General Suleimani was killed by a US drone. He was not only the most popular and prominent military officer in Iran, but he was also influential and respected throughout the Middle East. He was chief in training Iraqi forces who eventually defeated ISIS in Iraq within less than a year when the US and NATO estimated it would take at least 3 years. General Suleimani, along with Russia, was also instrumental in training the Syrian armed forces with the objective of defeating ISIS / IS / DEASH in Syria, and they succeeded. This US act of impunity, the General Suleimani killing, was unmistakenly targeted with precision and as such a clear declaration of war on Iran.

Trump expected applause from the public at large. Let’s not forget he is entering the year 2020 of his re-election… that’s what he wants. So, he needs increased popularity and approval ratings. To be reelected, he, like others before him, doesn’t shy away from committing murder or entering a new war, killing millions. That’s what American Presidents do to win elections. That’s what Obama has done. He entered the Presidency with two ongoing US wars – Afghanistan and Iraq – when he left office the US was engaged in seven wars around the globe, in Libya, Syria, Sudan, Somalia, Pakistan, as well as Afghanistan and Iraq.

Plus, numerous proxy-conflicts, meaning they are fought by mercenaries and / or US trained, funded and armed terrorists; i.e., ISIS / DAESH, Islamic State (IS) and whatever other names the empire gives its agents of terror to confuse the world. And let’s not forget, the algorithmically manipulated regime-change elections in Latin America and Europe, the steady NATO advances with new military bases encircling Russia and China, including the stationing of more than 50% of the US Naval force in the South China Sea.

Most of the US Presidents are elected on the basis of their aggression, planned or ongoing, on how much they are willing to kill around the world and how well they are representing the interests of the US War Industry — and, of course, the Israeli AIPAC (American Israel Public Affairs Committee). In other words, Americans who go to the polls are duped into believing they are electing a president, when in reality their president had been pre-selected by a small group of elitists, representing the key US interests, the War Industry, Big Finance, Big Oil, Big Pharma – and who else, of course, the State of Israel.

The unarmed Iraqi protests and attack on 31 December on the US Embassy in Baghdad was a response to a US assault on Militia Iraqi forces on 29 December – leaving at least 25 dead and more than 50 wounded.

The US has absolutely no business in Iraq. Not now, not ever – nor in Syria, nor anywhere else in the Middle East – for that matter, outside the frontiers of the United States of America. It’s as simple as that.

And the world, the UN, the UN Security Council should act accordingly.

The boundless US aggression must be stopped.

The world has become used to it and, for the most part, is just silent. The ABNORMAL has become normal. That must be reversed.

Yes, the Iranian Government warned of retaliation. Understandably. However, that is precisely what Washington and the Pentagon wants; that’s what they were provoking, with this assassination of General Suleimani, and earlier with confiscated oil tankers and tanker attacks in the Gulf. The US hawks are just waiting for Iran to retaliate, so they can attack in full force – or ask Israel to attack in full force with US backing, of course.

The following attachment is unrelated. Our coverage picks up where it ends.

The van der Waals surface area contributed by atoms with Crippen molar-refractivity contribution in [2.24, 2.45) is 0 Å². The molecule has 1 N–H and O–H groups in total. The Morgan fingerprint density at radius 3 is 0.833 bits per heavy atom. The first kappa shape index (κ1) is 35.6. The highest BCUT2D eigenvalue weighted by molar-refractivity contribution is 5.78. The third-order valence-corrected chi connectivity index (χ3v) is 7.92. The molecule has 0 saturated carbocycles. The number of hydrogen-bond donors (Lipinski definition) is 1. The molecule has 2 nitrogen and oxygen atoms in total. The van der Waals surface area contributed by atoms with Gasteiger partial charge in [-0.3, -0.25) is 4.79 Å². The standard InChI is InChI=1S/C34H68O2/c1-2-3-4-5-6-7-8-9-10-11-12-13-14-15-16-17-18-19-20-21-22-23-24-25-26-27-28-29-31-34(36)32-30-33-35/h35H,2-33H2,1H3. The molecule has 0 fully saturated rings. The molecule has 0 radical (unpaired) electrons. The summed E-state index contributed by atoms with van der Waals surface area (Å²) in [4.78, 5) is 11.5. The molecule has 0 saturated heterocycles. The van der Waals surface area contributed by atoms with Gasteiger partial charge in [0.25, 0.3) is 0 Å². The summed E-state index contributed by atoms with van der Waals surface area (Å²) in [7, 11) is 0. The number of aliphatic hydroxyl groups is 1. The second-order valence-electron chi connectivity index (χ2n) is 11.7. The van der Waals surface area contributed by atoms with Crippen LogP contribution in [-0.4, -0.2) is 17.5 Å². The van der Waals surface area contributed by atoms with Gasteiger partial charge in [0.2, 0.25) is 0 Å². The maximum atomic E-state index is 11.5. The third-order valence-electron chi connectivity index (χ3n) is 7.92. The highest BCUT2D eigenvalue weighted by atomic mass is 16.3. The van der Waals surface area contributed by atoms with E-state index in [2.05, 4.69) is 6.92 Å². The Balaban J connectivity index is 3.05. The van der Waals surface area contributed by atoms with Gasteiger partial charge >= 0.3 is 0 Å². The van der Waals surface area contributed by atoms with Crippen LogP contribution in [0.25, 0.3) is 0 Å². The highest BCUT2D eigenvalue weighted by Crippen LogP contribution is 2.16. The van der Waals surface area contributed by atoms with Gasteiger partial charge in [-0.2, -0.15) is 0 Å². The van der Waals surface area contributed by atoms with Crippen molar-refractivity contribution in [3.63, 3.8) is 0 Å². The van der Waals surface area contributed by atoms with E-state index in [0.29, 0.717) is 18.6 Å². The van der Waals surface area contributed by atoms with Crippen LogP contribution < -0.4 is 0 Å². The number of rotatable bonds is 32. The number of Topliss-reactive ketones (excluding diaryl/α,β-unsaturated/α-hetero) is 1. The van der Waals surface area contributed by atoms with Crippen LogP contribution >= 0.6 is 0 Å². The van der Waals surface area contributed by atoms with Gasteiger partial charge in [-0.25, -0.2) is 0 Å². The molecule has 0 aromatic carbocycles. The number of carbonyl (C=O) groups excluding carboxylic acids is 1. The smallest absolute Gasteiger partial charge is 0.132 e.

Knowing how the US is acting around the world with impunity – and especially in the countries they want to dominate – Iran has to count with the worst. So far, Iran has been acting wisely with a lot of restraint, not to risk MAD – Mutually Assured Destruction, in other words, a World War scenario.

A retaliation must be well-thought out – and foremost not be obvious. It must be strategic with long-term impact not the short-term face-saving military act. In the long-term, non-aggression, non-confrontation – the contrary of what Washington is seeking – may prevail. Let the American war hawks continue shadow boxing.

What the Middle East and world is dealing with is a dying beast. That’s what the US empire has become. The beast, in its last breath, is lashing out round itself no matter how many other countries it pulls with it into the abyss, no matter how many people are killed in the process.

What will be the world’s reaction to this open and flagrant murder?  Do not expect much from the US-submissive West, especially the Europeans.

However, Iran can certainly count on Russia and China and on a number of other allies. And in the UN on the more than 120 non-aligned countries that also stand behind Venezuela and Cuba, and now behind Evo Morales.

This is important. These unaligned countries are now in the majority of the UN body of member states. They have to speak out in the Security Council, as well as in the General Assembly. This case of US impunity should be elevated to world attention. Therefore, Iran may want to call a special UN General Assembly Meeting to discuss the case. It would show where the UN stands and would accordingly provide Iran with more leverage on their reaction.

Iran cannot elevate this case high enough on the world stage. So that each and every nation realizes that their own sovereignty is at risk – is every day at risk – of being annihilated by the wannabe World Hegemon, the self-declared Exceptional Nation, US of A.

Only united can this monster be beaten.

Washington is weak, knows no long-term thinking, no long-term strategy – lives off instant gratification. This works for a while, by sheer military force, but not forever.

Russia and China have now far advanced precision weaponry and are allies of Iran.  Short-term thinking may be a suicide mission.

• First published by the New Eastern Outlook – NEO

Invoke U.N.’s Uniting For Peace Resolution Before Trump Embroils Us In War With Iran

In the early hours of January 3, 2020, the United States military assassinated Iran’s most powerful military commander, General Qasem Soleimani.